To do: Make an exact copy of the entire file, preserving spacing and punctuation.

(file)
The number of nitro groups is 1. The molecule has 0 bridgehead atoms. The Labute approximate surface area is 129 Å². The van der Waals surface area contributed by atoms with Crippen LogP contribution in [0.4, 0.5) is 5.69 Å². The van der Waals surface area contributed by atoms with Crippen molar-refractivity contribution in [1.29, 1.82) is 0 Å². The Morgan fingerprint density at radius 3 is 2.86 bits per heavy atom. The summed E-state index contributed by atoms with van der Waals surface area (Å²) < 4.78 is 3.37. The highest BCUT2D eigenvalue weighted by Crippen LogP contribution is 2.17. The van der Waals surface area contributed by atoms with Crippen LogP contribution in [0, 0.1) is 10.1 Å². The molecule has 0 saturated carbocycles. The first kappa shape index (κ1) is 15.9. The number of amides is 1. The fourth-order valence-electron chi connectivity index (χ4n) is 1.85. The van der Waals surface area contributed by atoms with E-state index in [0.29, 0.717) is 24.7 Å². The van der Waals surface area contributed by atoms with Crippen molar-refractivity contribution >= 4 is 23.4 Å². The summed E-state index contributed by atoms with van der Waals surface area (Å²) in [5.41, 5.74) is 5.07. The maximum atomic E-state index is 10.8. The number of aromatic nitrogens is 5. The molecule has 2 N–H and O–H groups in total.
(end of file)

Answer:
The number of nitro groups is 1. The molecule has 0 bridgehead atoms. The Labute approximate surface area is 129 Å². The van der Waals surface area contributed by atoms with Crippen LogP contribution in [0.4, 0.5) is 5.69 Å². The van der Waals surface area contributed by atoms with Crippen molar-refractivity contribution in [1.29, 1.82) is 0 Å². The Morgan fingerprint density at radius 3 is 2.86 bits per heavy atom. The summed E-state index contributed by atoms with van der Waals surface area (Å²) < 4.78 is 3.37. The highest BCUT2D eigenvalue weighted by Crippen LogP contribution is 2.17. The van der Waals surface area contributed by atoms with Crippen LogP contribution in [0, 0.1) is 10.1 Å². The molecule has 0 saturated carbocycles. The first kappa shape index (κ1) is 15.9. The number of amides is 1. The fourth-order valence-electron chi connectivity index (χ4n) is 1.85. The van der Waals surface area contributed by atoms with E-state index in [0.29, 0.717) is 24.7 Å². The van der Waals surface area contributed by atoms with Crippen molar-refractivity contribution >= 4 is 23.4 Å². The summed E-state index contributed by atoms with van der Waals surface area (Å²) in [5.41, 5.74) is 5.07. The maximum atomic E-state index is 10.8. The number of aromatic nitrogens is 5. The molecule has 2 N–H and O–H groups in total.